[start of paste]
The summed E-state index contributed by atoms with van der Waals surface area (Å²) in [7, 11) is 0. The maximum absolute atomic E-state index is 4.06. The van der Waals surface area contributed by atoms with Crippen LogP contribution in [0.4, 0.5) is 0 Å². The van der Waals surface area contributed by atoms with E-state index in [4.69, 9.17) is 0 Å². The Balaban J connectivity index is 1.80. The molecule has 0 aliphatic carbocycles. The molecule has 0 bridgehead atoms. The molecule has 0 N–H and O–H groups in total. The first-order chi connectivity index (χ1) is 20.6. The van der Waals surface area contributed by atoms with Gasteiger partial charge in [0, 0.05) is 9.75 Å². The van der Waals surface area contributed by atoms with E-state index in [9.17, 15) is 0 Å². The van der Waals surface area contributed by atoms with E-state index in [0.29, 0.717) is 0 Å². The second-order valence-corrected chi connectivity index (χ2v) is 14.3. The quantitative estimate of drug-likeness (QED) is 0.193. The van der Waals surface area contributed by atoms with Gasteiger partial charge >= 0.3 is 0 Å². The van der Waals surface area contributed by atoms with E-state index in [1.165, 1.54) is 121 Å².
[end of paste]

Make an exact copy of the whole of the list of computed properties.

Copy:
The summed E-state index contributed by atoms with van der Waals surface area (Å²) in [7, 11) is 0. The maximum absolute atomic E-state index is 4.06. The van der Waals surface area contributed by atoms with Crippen LogP contribution in [0.4, 0.5) is 0 Å². The van der Waals surface area contributed by atoms with E-state index in [4.69, 9.17) is 0 Å². The Balaban J connectivity index is 1.80. The molecule has 0 aliphatic carbocycles. The molecule has 0 bridgehead atoms. The molecule has 0 N–H and O–H groups in total. The first-order chi connectivity index (χ1) is 20.6. The van der Waals surface area contributed by atoms with Gasteiger partial charge in [0, 0.05) is 9.75 Å². The van der Waals surface area contributed by atoms with E-state index in [9.17, 15) is 0 Å². The van der Waals surface area contributed by atoms with E-state index in [0.29, 0.717) is 0 Å². The second-order valence-corrected chi connectivity index (χ2v) is 14.3. The quantitative estimate of drug-likeness (QED) is 0.193. The van der Waals surface area contributed by atoms with Gasteiger partial charge >= 0.3 is 0 Å². The van der Waals surface area contributed by atoms with E-state index in [1.165, 1.54) is 121 Å².